The patient identifier debate
The idea of unique patient identifiers (UPIs) could very well be reality in the not-so-distant future. Despite the current standstill at the federal level, other efforts to implement UPIs are very much moving forward.
Barry Hieb, MD, chief scientist at Global Patient Identifiers, a healthcare nonprofit organization that sponsors a voluntary universal healthcare identifier system, says that's a good thing.
He points to the case of Houston's enterprise master patient index (EMPI) system, a database of some 3.5 million patients. In that database alone, there exist nearly 250,000 patients with the same first and last name and 70,000 instances where two people share first names, last names and birthdates.
"What that means is that the EMPI matching algorithm really can't do a good job because there's just a lot of uncertainty," Hieb says.
And, as Hieb has witnessed, that uncertainty can have serious consequences for patient care. First, it can lead to a false negative, which occurs when two records ought to be merged as they are on the same patient, but due to a mistype, they exist as two separate records. This, he says, could lead to the loss of certain lab test results.
What's more dangerous, he adds, are the false positives, which occur when two patient records are merged, and one patient gets treated for another patient's disease, a mistake that could prove fatal.
"The problem is that now as we're moving to regional and statewide and even national information exchange on patients, we've got to get really serious about accurate patient identification."
Hieb cites a 2008 RAND study that made the case for UPIs, concluding that identifiers are "clearly desirable for reducing errors, simplifying interoperability, increasing efficiency, improving patient confidence, promoting NHIN architectural flexibility and protecting patient privacy."
Researchers estimated the one-time cost of such system at between $1.5 billion to $11.1 billion, but could represent a total $77 billion per year in cost savings.
However, opponents of UPIs opine that the supposed clinical and financial benefits of such technology are far inferior to that of the harm they can precipitate for physician-patient trust and individual privacy rights.
Deborah Peel, MD, founder of Patient Privacy Rights, and a fierce opponent of UPIs, wrote in a Jan. 23 Wall Street Journal piece, "In the end, cutting out the patient will mean the erosion of patient trust. And the less we trust the system, the more patients will put health and life at risk to protect their privacy."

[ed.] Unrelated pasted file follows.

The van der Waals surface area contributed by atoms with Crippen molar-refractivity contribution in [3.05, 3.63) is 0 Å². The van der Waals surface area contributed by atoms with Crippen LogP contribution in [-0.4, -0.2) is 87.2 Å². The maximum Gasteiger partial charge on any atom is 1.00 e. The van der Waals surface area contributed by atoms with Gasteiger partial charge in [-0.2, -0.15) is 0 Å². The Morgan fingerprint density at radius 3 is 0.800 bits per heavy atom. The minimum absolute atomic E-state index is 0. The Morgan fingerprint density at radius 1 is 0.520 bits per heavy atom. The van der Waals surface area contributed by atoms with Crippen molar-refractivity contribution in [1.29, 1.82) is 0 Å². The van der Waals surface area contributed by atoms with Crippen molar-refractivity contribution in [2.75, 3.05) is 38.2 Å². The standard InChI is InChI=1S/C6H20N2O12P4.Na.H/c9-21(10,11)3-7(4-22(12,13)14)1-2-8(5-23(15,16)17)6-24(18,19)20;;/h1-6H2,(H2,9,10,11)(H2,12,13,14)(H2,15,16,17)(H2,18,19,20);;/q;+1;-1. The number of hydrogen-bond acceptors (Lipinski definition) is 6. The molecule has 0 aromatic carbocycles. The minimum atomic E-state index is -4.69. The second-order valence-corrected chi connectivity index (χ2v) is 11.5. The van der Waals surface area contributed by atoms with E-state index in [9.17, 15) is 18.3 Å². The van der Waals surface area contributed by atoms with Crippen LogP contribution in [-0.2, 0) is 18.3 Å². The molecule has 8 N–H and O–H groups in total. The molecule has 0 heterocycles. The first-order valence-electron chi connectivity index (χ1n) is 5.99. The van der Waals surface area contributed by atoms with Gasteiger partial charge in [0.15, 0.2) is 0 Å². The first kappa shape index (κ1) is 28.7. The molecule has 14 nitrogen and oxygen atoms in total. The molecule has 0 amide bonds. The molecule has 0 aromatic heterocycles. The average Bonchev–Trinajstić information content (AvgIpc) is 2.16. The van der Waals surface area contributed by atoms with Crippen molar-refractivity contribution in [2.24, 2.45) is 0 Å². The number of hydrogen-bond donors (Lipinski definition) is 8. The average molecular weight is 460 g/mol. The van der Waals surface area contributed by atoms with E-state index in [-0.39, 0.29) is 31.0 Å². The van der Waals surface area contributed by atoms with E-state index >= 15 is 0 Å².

Peel pointed to the present reality of patient health information - such as genetic tests, claims data and prescription records - already being sold and commercialized. "Universal healthcare IDs would only exacerbate such practices," she wrote.
Although Hieb agrees patient privacy concerns exist with UPIs and admits these concerns need to be addressed, he argues that identifiers, if done properly, can enhance patient privacy.
"One of the fallacies out there is this idea that you have to choose either information exchange or privacy," he says.
Deven McGraw, director of Health Privacy Project at the Center for Democracy and Technology, says the concept of UPIs may sound appealing in theory, but serious privacy concerns do, in fact, exist. "The privacy issues around identifiers is when those identifiers are used for purposes beyond what they were originally intended," she says.
In McGraw's view, it's a guarantee that these identifiers would ultimately be used for other purposes. She cites the example of the Social Security number, which was originally intended for the single purpose of linking to one's social security account. Now, they're used for multiple identification purposes. And so it will go with UPIs.
"I think commitments or the notion that we can have a unique identifier that would be assigned to people that would only be used in health is a little disingenuous," she says.
McGraw agrees that a set of solutions to improve data matching is necessary, but argues against UPIs as being the best answer. "The evidence is pretty clear that having an additional data field does help," she says, "But it's not a panacea." A UPI is no less likely to be entered incorrectly than one's address, she adds.
A more sagacious solution, in McGraw's eyes, is first and foremost to clean up and standardize data, and perhaps eventually explore voluntary identifiers.
Others disagree. "Having patients decide which doctor gets which data is the wrong choice," writes Michael Collins, MD, University of Massachusetts Medical School Chancellor, in the Jan. 23 Wall Street Journal piece. "Doctors need full access to all of a patient's data, so they can deliver the appropriate care. That is the essence of the doctor-patient covenant."
One thing both sides can agree on, however, is the fact that the debate is unlikely to be resolved any time soon. n